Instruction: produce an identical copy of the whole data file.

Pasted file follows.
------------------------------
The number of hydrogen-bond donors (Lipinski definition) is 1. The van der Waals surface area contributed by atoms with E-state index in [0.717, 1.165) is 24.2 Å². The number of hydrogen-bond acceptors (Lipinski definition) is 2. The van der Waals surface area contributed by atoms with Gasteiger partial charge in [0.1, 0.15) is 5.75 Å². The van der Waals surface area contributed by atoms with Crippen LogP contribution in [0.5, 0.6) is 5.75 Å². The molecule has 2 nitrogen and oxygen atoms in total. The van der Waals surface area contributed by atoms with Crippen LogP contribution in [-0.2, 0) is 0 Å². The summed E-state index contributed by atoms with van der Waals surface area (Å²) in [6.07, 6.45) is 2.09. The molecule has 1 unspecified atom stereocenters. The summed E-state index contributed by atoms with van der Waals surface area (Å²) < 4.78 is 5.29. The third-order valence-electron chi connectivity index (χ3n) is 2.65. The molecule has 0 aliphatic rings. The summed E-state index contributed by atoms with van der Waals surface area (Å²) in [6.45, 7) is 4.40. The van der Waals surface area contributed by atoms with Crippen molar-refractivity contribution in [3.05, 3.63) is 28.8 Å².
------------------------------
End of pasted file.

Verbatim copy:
The number of hydrogen-bond donors (Lipinski definition) is 1. The van der Waals surface area contributed by atoms with E-state index in [0.717, 1.165) is 24.2 Å². The number of hydrogen-bond acceptors (Lipinski definition) is 2. The van der Waals surface area contributed by atoms with Gasteiger partial charge in [0.1, 0.15) is 5.75 Å². The van der Waals surface area contributed by atoms with Crippen LogP contribution in [0.5, 0.6) is 5.75 Å². The molecule has 2 nitrogen and oxygen atoms in total. The van der Waals surface area contributed by atoms with Crippen LogP contribution in [-0.2, 0) is 0 Å². The summed E-state index contributed by atoms with van der Waals surface area (Å²) in [6.07, 6.45) is 2.09. The molecule has 1 unspecified atom stereocenters. The summed E-state index contributed by atoms with van der Waals surface area (Å²) < 4.78 is 5.29. The third-order valence-electron chi connectivity index (χ3n) is 2.65. The molecule has 0 aliphatic rings. The summed E-state index contributed by atoms with van der Waals surface area (Å²) in [6.45, 7) is 4.40. The van der Waals surface area contributed by atoms with Crippen molar-refractivity contribution in [3.05, 3.63) is 28.8 Å².